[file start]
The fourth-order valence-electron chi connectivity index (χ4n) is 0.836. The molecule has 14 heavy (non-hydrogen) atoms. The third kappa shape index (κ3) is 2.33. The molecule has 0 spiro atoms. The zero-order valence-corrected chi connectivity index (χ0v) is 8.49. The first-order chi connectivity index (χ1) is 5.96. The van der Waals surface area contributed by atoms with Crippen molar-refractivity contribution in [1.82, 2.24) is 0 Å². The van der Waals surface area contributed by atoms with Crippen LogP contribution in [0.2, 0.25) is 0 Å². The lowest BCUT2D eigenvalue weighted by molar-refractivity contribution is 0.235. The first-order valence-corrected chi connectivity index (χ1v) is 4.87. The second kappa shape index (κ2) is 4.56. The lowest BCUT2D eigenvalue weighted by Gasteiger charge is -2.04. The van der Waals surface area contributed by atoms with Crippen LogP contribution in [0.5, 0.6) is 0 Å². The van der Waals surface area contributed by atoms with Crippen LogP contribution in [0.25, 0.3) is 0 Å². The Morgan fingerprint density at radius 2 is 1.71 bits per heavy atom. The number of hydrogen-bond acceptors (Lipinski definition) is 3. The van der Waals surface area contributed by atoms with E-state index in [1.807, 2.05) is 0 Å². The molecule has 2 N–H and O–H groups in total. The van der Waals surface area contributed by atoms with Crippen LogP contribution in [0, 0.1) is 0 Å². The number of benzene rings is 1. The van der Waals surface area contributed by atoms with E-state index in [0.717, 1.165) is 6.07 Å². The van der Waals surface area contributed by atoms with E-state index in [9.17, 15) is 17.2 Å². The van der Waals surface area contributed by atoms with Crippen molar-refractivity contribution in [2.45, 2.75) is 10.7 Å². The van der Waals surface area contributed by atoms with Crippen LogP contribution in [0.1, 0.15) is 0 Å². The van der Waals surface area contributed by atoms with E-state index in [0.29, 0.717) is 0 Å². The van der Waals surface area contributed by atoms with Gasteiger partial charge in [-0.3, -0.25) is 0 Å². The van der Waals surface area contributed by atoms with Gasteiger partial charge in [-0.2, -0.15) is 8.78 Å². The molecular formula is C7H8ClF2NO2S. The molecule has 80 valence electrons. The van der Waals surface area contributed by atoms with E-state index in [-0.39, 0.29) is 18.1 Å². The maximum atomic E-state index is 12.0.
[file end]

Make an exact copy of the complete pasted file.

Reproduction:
The fourth-order valence-electron chi connectivity index (χ4n) is 0.836. The molecule has 14 heavy (non-hydrogen) atoms. The third kappa shape index (κ3) is 2.33. The molecule has 0 spiro atoms. The zero-order valence-corrected chi connectivity index (χ0v) is 8.49. The first-order chi connectivity index (χ1) is 5.96. The van der Waals surface area contributed by atoms with Crippen molar-refractivity contribution in [1.82, 2.24) is 0 Å². The van der Waals surface area contributed by atoms with Crippen LogP contribution in [0.2, 0.25) is 0 Å². The lowest BCUT2D eigenvalue weighted by molar-refractivity contribution is 0.235. The first-order valence-corrected chi connectivity index (χ1v) is 4.87. The second kappa shape index (κ2) is 4.56. The lowest BCUT2D eigenvalue weighted by Gasteiger charge is -2.04. The van der Waals surface area contributed by atoms with Crippen LogP contribution in [0.5, 0.6) is 0 Å². The van der Waals surface area contributed by atoms with Crippen LogP contribution in [0.25, 0.3) is 0 Å². The Morgan fingerprint density at radius 2 is 1.71 bits per heavy atom. The number of hydrogen-bond acceptors (Lipinski definition) is 3. The van der Waals surface area contributed by atoms with E-state index in [1.807, 2.05) is 0 Å². The molecule has 2 N–H and O–H groups in total. The van der Waals surface area contributed by atoms with Crippen LogP contribution in [0, 0.1) is 0 Å². The number of benzene rings is 1. The van der Waals surface area contributed by atoms with E-state index in [0.717, 1.165) is 6.07 Å². The van der Waals surface area contributed by atoms with E-state index in [9.17, 15) is 17.2 Å². The van der Waals surface area contributed by atoms with Crippen molar-refractivity contribution in [2.45, 2.75) is 10.7 Å². The van der Waals surface area contributed by atoms with Crippen LogP contribution in [0.1, 0.15) is 0 Å². The van der Waals surface area contributed by atoms with E-state index in [0.29, 0.717) is 0 Å². The van der Waals surface area contributed by atoms with Gasteiger partial charge in [-0.3, -0.25) is 0 Å². The van der Waals surface area contributed by atoms with Gasteiger partial charge in [-0.2, -0.15) is 8.78 Å². The molecular formula is C7H8ClF2NO2S. The molecule has 80 valence electrons. The van der Waals surface area contributed by atoms with E-state index in [-0.39, 0.29) is 18.1 Å². The maximum atomic E-state index is 12.0.